Entering the small (think a medium size elevator) lobby I was greeted by a pleasant male/female hosting combination and upon checking in the female took my bag to a storage room while the man led me to a fine seat in the center of the elaborate dining room. With the room more than half full I was glad to see most everyone dressed appropriately – I wore a jacket because it felt right and most of the crowd, 50+ year olds in general, did the same. Browsing around the multiple chandeliered room with large twenty foot high pale yellow walls and floor to ceiling mirrors everything felt very fine – even a spot pretentious, but not overwhelmingly so.

Settling into what may be the most comfortable chairs in dining history and placing the thick linen napkin on my lap I was greeted by a young man who inquired as to whether I preferred tap or bottled water – selecting tap my glass was filled and remained well above half-full throughout the meal’s two hour duration. Three knives, three forks – all silver, a potted plant, and salt and pepper shakers decorated the well padded table and I’d shortly be greeted by my server, a pleasant and jovial man who admitted to being new to the Perrier family, but never failed to have the (right) answer to any question or request. Presented with the menu it was explained that there was an a la carte, a 3-course business lunch, or the tasting menu – I was also told of three specials and given suggestions as to the restaurant’s signatures.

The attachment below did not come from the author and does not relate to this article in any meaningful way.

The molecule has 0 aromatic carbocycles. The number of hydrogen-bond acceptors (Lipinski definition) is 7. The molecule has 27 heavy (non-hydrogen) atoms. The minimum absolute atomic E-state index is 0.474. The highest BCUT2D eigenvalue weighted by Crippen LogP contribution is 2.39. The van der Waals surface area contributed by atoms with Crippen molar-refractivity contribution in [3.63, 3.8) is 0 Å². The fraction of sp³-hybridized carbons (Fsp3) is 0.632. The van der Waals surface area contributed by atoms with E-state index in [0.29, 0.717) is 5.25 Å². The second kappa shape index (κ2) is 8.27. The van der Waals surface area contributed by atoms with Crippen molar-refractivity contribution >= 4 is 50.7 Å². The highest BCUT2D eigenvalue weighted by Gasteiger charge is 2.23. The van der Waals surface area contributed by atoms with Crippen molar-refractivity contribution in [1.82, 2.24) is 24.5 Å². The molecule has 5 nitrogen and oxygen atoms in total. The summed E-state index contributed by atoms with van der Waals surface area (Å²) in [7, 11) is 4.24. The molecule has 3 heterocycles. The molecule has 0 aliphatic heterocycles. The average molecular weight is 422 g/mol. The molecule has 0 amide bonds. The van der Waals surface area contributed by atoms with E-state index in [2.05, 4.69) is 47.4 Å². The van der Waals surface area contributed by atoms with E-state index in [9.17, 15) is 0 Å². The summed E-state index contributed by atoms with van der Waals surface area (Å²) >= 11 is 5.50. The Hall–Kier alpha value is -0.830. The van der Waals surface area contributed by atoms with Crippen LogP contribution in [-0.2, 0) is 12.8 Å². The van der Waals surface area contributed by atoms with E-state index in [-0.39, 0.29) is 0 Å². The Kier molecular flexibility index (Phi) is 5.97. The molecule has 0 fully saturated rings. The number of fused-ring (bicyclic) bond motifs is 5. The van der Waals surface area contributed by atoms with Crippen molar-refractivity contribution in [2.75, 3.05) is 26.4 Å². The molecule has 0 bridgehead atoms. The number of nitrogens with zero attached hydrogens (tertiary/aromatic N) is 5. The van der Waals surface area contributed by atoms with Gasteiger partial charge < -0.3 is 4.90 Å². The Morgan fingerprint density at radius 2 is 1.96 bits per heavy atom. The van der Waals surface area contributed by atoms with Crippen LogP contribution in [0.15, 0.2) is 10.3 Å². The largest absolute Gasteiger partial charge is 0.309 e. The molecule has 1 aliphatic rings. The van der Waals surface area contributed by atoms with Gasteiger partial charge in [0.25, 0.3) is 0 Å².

Left for a few moments to decide on my choices I browsed the room and fellow diners – most if not all seemed to be celebrating events and it seemed as though there was a 2-server to 1-table ratio throughout. Tables were well spaced while the music was somewhat cheesy-classic and low enough that it was ignorable but loud enough to drown the din of other tables conversations. Returning my server asked if I was ready to order, indeed I was. “I’ll have the tasting menu and I’d like to add a couple of courses.” “Sir, I must warn you that will be a lot of food.” “I’m sure I’ll be fine.” After a few jokes I inquired about the cheese and dessert cart and was informed they are not operated during lunch, but that any/all selections from either could be done as a composed plate.

Water refilled and silverware doled out for the first course the bread man would next arrive. Along with a surprisingly sweet butter there were three forms of warm bread at Le Bec Fin on the day of my lunch – a French miche naturally leavened with house-stock wild yeast, a traditional sliced white baguette, and sweet and dense potato bread. Sampling each I’ll ended up sticking with the miche – almost “sourdough” but somewhat smoky.

My first course of the afternoon would be course one of the tasting. Served in a small sauté dish which was uncapped tableside the Escargots Cassolette with Hazelnut, Champagne, Garlic Butter smelled like a dream come true – a very pungent dream. Featuring shelled and plump snails, at least ten to my tongue, plus tiny bits of chopped nuts in an aromatic broth with the bite of champagne but the base of pure butter and finely pressed garlic the dish wowed. While perhaps not something you’d want to order on a date night, the contrasting textures and rich aromatics were profound and well balanced…I soaked up every drop with a slice of baguette – my server agreed this was “the only way to do it.”